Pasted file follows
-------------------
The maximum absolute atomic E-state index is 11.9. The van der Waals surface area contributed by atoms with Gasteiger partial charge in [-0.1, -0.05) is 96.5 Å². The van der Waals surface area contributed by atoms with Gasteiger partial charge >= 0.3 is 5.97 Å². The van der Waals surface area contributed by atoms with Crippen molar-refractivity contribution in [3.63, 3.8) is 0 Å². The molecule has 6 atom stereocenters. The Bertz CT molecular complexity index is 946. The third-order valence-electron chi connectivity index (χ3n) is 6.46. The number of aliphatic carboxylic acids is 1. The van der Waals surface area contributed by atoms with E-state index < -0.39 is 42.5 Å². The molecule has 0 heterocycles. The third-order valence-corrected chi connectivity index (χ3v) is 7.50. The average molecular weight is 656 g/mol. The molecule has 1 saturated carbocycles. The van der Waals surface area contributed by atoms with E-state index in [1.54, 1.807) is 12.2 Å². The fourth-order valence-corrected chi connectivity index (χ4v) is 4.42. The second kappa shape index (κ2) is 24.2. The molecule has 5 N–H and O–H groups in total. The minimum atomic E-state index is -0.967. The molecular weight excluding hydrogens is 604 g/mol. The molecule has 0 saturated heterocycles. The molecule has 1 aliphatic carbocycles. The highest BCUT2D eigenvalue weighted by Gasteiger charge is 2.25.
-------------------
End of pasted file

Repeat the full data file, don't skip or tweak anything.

The maximum absolute atomic E-state index is 11.9. The van der Waals surface area contributed by atoms with Gasteiger partial charge in [-0.1, -0.05) is 96.5 Å². The van der Waals surface area contributed by atoms with Gasteiger partial charge >= 0.3 is 5.97 Å². The van der Waals surface area contributed by atoms with Crippen molar-refractivity contribution in [3.63, 3.8) is 0 Å². The molecule has 6 atom stereocenters. The Bertz CT molecular complexity index is 946. The third-order valence-electron chi connectivity index (χ3n) is 6.46. The number of aliphatic carboxylic acids is 1. The van der Waals surface area contributed by atoms with E-state index < -0.39 is 42.5 Å². The molecule has 0 heterocycles. The third-order valence-corrected chi connectivity index (χ3v) is 7.50. The average molecular weight is 656 g/mol. The molecule has 1 saturated carbocycles. The van der Waals surface area contributed by atoms with E-state index in [1.54, 1.807) is 12.2 Å². The fourth-order valence-corrected chi connectivity index (χ4v) is 4.42. The second kappa shape index (κ2) is 24.2. The molecule has 5 N–H and O–H groups in total. The minimum atomic E-state index is -0.967. The molecular weight excluding hydrogens is 604 g/mol. The molecule has 0 saturated heterocycles. The molecule has 1 aliphatic carbocycles. The highest BCUT2D eigenvalue weighted by Gasteiger charge is 2.25.